Make It Better


Make It Better

We’re working through Seven Languages in Seven Weeks in our lunch-and-learn book club at work. I just finished the material on Prolog.

This is a language I really want to like, but it’s frustrating.

Take for example the Fibonacci sequence. Why do I have to write

fib(N,F) :-
   succ(N1,N), succ(N2,N1), fib(N1,F1), fib(N2,F2),

instead of

F(n) = F(n-1) + F(n-2)?

(Above code is from

Both expressions are recursive. One’s obvious, one isn’t.

There are classes of problems (multiple constraints, expert systems, etc.) for which Prolog is well-suited. Some of its features have been incorporated into modern languages (particularly functional languages such as F#), but only some. We need more easy-to-use declarative models - look what LINQ did for C#.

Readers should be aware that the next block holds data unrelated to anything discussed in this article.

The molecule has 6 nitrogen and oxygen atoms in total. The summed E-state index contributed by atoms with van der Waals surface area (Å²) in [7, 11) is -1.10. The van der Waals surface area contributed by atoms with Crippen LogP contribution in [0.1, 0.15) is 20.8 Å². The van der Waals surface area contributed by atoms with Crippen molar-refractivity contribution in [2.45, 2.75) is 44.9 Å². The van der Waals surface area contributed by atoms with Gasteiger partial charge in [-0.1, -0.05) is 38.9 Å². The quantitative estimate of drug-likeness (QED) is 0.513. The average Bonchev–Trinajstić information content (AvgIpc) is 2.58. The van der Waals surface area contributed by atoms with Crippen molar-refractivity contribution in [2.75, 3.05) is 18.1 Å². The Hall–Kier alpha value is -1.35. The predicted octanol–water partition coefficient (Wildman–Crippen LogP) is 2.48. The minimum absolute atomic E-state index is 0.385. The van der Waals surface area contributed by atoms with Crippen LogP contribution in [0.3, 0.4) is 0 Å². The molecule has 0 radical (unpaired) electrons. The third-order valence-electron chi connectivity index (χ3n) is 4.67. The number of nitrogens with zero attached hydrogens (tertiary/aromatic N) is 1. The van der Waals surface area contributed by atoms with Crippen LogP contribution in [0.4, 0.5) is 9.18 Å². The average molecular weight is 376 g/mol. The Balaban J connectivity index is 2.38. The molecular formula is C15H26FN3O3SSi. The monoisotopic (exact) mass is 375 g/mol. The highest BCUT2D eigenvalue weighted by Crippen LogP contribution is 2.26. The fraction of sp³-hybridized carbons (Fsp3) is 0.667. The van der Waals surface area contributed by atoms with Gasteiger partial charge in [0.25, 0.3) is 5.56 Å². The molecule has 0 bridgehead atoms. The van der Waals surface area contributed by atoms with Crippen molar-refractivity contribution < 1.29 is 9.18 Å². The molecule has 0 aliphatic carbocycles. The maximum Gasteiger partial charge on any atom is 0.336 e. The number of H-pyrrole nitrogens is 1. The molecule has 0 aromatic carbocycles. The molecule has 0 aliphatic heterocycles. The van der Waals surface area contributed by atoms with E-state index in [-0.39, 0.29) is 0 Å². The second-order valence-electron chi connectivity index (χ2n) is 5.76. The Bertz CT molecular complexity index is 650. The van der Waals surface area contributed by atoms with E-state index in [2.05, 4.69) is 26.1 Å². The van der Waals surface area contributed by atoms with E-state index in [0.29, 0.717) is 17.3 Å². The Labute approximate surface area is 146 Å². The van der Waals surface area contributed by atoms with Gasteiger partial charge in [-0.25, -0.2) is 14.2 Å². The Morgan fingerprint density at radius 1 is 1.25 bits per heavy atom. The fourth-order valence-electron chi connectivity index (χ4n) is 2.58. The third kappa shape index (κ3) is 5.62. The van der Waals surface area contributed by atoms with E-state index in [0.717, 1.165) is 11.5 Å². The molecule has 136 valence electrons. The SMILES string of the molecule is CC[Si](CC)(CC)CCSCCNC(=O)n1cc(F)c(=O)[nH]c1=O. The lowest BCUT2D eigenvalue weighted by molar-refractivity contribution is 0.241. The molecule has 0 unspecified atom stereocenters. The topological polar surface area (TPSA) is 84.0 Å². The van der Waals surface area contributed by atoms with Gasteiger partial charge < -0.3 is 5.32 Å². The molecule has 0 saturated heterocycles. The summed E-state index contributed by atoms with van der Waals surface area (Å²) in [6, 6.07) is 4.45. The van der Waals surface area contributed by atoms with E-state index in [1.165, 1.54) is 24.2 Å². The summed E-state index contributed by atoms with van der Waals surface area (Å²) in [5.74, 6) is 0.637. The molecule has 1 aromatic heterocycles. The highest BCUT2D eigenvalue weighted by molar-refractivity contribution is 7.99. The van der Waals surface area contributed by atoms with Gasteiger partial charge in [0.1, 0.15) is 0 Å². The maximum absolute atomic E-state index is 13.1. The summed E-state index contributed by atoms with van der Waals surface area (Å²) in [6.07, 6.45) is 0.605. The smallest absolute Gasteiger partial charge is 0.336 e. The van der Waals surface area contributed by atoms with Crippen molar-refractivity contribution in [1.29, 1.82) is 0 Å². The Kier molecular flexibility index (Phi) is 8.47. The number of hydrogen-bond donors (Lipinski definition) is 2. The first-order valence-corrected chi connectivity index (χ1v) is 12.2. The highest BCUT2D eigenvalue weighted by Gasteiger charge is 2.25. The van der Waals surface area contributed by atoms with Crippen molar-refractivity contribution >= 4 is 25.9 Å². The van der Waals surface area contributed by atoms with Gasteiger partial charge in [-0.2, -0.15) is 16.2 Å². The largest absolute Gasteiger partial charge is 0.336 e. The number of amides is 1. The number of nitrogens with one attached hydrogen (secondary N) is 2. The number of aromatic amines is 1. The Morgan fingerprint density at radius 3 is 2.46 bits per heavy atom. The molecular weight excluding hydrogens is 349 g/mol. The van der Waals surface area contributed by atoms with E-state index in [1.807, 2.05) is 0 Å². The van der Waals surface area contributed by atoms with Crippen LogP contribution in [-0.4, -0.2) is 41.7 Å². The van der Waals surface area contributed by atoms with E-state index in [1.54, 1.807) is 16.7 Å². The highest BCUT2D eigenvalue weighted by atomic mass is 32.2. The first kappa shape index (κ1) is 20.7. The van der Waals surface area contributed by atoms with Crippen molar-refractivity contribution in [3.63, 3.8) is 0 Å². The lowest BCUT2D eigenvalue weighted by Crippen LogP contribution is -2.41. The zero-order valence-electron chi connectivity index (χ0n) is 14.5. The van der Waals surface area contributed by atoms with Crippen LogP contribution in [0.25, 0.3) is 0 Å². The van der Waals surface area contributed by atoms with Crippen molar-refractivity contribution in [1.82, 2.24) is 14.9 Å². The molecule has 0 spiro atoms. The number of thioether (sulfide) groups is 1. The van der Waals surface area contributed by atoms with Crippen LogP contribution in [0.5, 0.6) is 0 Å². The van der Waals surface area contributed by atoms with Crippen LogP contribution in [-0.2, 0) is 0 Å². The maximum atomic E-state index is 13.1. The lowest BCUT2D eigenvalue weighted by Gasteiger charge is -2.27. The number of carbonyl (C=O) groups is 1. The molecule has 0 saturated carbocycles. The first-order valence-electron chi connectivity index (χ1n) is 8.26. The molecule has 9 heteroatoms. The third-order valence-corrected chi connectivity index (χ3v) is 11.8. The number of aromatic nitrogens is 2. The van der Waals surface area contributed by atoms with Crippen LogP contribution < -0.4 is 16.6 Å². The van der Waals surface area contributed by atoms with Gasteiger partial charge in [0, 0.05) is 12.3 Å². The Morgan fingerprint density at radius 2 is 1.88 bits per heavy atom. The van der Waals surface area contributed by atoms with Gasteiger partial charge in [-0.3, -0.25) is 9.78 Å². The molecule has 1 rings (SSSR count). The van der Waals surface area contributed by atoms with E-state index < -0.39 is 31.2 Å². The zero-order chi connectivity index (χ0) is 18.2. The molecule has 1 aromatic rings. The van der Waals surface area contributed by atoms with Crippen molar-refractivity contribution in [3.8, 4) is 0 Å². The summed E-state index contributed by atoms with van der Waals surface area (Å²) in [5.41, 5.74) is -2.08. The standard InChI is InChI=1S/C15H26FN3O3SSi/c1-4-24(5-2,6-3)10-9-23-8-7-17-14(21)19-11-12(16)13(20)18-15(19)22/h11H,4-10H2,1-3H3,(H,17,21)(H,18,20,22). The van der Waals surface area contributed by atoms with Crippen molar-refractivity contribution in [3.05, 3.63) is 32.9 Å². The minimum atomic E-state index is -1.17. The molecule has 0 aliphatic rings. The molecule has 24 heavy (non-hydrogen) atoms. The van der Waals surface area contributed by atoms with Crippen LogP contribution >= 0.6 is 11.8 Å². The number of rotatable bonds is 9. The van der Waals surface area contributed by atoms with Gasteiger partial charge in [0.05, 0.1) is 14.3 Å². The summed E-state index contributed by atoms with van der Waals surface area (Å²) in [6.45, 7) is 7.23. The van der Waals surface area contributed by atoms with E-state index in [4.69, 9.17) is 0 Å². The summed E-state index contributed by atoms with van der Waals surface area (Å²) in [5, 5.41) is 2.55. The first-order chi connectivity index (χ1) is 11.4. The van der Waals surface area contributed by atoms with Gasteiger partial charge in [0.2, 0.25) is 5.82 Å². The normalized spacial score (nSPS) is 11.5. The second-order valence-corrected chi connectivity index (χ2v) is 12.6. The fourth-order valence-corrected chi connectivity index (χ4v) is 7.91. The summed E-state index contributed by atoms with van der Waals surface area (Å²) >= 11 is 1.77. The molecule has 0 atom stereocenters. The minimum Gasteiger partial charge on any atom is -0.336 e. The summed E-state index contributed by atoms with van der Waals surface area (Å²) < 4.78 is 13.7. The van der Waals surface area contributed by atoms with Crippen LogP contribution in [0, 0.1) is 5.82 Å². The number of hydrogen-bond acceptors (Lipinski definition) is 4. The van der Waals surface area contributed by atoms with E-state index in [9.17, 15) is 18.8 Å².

Programming languages are still overly difficult to learn and insufficiently expressive. Many are filled with “noise” that detracts from the content. Most are mired in our imperative C-based past.

Prolog is effectively an evolutionary dead-end, and it shouldn’t be. But it, and our other languages, need to be better.

Update - April 4, 2012

I’ve since seen a cleaner way to do this in Prolog; the above example may be dated.

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